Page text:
Pineda-Pena A.-C.,Rega Institute for Medical Research | Pineda-Pena A.-C.,El Rosario University | Faria N.R.,Rega Institute for Medical Research | Imbrechts S.,Rega Institute for Medical Research | And 9 more authors.
Infection, Genetics and Evolution | Year: 2013

Background: To investigate differences in pathogenesis, diagnosis and resistance pathways between HIV-1 subtypes, an accurate subtyping tool for large datasets is needed. We aimed to evaluate the performance of automated subtyping tools to classify the different subtypes and circulating recombinant forms using pol, the most sequenced region in clinical practice. We also present the upgraded version 3 of the Rega HIV subtyping tool (REGAv3). Methodology: HIV-1 pol sequences (PR. +. RT) for 4674 patients retrieved from the Portuguese HIV Drug Resistance Database, and 1872 pol sequences trimmed from full-length genomes retrieved from the Los Alamos database were classified with statistical-based tools such as COMET, jpHMM and STAR; similarity-based tools such as NCBI and Stanford; and phylogenetic-based tools such as REGA version 2 (REGAv2), REGAv3, and SCUEAL. The performance of these tools, for pol, and for PR and RT separately, was compared in terms of reproducibility, sensitivity and specificity with respect to the gold standard which was manual phylogenetic analysis of the pol region. Results: The sensitivity and specificity for subtypes B and C was more than 96% for seven tools, but was variable for other subtypes such as A, D, F and G. With regard to the most common circulating recombinant forms (CRFs), the sensitivity and specificity for CRF01_AE was ~99% with statistical-based tools, with phylogenetic-based tools and with Stanford, one of the similarity based tools. CRF02_AG was correctly identified for more than 96% by COMET, REGAv3, Stanford and STAR. All the tools reached a specificity of more than 97% for most of the subtypes and the two main CRFs (CRF01_AE and CRF02_AG). Other CRFs were identified only by COMET, REGAv2, REGAv3, and SCUEAL and with variable sensitivity. When analyzing sequences for PR and RT separately, the performance for PR was generally lower and variable between the tools. Similarity and statistical-based tools were 100% reproducible, but this was lower for phylogenetic-based tools such as REGA (~99%) and SCUEAL (~96%). Conclusions: REGAv3 had an improved performance for subtype B and CRF02_AG compared to REGAv2 and is now able to also identify all epidemiologically relevant CRFs. In general the best performing tools, in alphabetical order, were COMET, jpHMM, REGAv3, and SCUEAL when analyzing pure subtypes in the pol region, and COMET and REGAv3 when analyzing most of the CRFs. Based on this study, we recommend to confirm subtyping with 2 well performing tools, and be cautious with the interpretation of short sequences. © 2013 The Authors.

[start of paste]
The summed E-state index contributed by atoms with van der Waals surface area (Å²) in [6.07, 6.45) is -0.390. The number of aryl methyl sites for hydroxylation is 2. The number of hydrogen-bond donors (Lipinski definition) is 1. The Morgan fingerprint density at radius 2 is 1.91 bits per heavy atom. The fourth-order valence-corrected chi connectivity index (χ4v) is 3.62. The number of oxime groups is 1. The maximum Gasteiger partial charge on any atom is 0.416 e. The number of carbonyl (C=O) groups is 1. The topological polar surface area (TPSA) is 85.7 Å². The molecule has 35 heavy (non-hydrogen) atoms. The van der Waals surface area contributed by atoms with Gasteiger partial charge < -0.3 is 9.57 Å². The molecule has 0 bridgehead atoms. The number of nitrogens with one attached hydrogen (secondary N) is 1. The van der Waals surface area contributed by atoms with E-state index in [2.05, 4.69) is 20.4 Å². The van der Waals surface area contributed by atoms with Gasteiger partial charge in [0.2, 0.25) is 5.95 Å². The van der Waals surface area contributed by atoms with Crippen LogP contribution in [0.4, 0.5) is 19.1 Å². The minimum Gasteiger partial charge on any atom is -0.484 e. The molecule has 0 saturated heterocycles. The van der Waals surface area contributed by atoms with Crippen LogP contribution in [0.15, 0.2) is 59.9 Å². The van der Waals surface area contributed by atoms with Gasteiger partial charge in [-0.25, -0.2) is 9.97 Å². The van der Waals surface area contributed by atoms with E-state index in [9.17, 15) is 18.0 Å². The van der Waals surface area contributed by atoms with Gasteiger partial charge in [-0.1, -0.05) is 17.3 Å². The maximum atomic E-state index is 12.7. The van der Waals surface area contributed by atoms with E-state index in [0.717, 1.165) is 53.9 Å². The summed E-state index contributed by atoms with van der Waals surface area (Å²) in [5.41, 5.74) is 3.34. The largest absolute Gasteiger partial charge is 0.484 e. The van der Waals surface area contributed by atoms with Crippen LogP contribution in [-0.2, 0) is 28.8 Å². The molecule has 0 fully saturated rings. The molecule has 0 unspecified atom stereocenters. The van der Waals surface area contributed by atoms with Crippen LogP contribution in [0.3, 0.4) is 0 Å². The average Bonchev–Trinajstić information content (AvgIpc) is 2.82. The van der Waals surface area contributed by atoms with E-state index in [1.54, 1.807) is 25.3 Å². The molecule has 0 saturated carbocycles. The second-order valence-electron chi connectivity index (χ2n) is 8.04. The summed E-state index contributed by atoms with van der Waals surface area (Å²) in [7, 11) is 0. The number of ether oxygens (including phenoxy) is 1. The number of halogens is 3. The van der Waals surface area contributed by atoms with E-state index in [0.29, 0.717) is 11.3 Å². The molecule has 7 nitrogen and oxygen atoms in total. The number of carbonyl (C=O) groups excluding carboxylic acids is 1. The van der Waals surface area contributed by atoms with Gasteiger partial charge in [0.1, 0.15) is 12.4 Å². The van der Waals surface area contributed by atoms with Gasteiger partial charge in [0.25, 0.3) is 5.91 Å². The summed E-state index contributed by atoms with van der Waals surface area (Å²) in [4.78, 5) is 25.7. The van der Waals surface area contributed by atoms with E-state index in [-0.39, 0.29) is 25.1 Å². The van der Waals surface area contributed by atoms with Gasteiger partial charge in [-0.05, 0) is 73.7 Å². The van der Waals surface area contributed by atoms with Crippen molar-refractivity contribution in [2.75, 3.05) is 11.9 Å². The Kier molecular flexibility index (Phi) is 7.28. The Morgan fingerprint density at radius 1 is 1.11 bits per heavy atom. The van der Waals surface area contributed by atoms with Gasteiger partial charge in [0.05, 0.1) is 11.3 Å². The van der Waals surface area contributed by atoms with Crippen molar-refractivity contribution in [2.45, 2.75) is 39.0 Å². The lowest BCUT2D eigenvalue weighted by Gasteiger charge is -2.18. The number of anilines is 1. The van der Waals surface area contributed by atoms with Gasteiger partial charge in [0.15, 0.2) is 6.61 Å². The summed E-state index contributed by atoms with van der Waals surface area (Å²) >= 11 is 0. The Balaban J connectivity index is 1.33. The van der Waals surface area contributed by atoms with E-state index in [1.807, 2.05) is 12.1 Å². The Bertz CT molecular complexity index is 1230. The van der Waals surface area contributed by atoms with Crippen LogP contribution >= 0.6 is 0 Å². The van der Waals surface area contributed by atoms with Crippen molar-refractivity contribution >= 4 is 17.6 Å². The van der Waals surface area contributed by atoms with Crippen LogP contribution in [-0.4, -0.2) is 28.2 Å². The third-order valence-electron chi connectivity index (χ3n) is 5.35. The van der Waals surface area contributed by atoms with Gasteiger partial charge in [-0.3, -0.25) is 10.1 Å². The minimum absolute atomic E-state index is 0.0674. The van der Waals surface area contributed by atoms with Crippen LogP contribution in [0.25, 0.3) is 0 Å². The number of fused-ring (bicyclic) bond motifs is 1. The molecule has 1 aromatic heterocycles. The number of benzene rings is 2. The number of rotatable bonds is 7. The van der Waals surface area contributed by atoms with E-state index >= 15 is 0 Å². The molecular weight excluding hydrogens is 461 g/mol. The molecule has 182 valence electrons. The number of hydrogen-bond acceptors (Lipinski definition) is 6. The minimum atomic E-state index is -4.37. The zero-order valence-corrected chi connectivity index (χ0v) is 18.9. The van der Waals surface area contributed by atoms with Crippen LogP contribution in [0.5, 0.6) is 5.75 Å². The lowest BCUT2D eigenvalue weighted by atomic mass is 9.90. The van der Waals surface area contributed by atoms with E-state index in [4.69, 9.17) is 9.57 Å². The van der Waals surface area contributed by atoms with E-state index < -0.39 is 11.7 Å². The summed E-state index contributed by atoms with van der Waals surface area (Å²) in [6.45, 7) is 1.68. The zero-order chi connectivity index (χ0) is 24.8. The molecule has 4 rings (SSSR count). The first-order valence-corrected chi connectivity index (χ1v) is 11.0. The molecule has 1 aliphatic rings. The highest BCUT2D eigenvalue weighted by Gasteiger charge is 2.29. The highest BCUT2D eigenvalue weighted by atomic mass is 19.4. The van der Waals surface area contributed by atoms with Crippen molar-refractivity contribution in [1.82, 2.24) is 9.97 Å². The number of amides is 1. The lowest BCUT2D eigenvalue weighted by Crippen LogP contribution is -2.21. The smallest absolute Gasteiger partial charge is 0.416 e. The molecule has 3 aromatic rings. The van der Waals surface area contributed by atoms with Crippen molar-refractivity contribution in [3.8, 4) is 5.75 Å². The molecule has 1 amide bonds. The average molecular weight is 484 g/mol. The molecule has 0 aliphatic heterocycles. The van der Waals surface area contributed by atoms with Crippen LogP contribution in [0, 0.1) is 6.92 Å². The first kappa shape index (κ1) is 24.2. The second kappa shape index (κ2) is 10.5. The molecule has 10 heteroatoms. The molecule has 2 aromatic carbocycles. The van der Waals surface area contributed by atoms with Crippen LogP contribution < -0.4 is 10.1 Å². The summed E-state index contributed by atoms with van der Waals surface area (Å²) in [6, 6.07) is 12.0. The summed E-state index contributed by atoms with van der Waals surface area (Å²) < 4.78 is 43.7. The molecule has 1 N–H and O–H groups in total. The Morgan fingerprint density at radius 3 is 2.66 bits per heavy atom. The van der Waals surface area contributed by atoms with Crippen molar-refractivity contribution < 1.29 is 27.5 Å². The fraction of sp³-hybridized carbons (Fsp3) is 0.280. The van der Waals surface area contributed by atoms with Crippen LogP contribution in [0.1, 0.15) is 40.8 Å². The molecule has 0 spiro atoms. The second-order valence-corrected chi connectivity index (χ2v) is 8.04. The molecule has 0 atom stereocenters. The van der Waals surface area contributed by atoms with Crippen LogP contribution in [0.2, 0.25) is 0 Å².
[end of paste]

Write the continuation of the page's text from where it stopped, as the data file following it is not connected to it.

Frentz D.,Rotterdam University | Boucher C.A.B.,Rotterdam University | Boucher C.A.B.,University Utrecht | Assel M.,University of Stuttgart | And 18 more authors.
PLoS ONE | Year: 2010

Background: Several decision support systems have been developed to interpret HIV-1 drug resistance genotyping results. This study compares the ability of the most commonly used systems (ANRS, Rega, and Stanford's HIVdb) to predict virological outcome at 12, 24, and 48 weeks. Methodology/Principal Findings: Included were 3763 treatment-change episodes (TCEs) for which a HIV-1 genotype was available at the time of changing treatment with at least one follow-up viral load measurement. Genotypic susceptibility scores for the active regimens were calculated using scores defined by each interpretation system. Using logistic regression, we determined the association between the genotypic susceptibility score and proportion of TCEs having an undetectable viral load (<50 copies/ml) at 12 (8-16) weeks (2152 TCEs), 24 (16-32) weeks (2570 TCEs), and 48 (44-52) weeks (1083 TCEs). The Area under the ROC curve was calculated using a 10-fold cross-validation to compare the different interpretation systems regarding the sensitivity and specificity for predicting undetectable viral load. The mean genotypic susceptibility score of the systems was slightly smaller for HIVdb, with 1.92±1.17, compared to Rega and ANRS, with 2.22±1.09 and 2.23±1.05, respectively. However, similar odds ratio's were found for the association between each-unit increase in genotypic susceptibility score and undetectable viral load at week 12; 1.6 [95% confidence interval 1.5-1.7] for HIVdb, 1.7 [1.5-1.8] for ANRS, and 1.7 [1.9-1.6] for Rega. Odds ratio's increased over time, but remained comparable (odds ratio's ranging between 1.9-2.1 at 24 weeks and 1.9-2.2 at 48 weeks). The Area under the curve of the ROC did not differ between the systems at all time points; p = 0.60 at week 12, p = 0.71 at week 24, and p = 0.97 at week 48. Conclusions/Significance: Three commonly used HIV drug resistance interpretation systems ANRS, Rega and HIVdb predict virological response at 12, 24, and 48 weeks, after change of treatment to the same extent. © 2010 Frentz et al.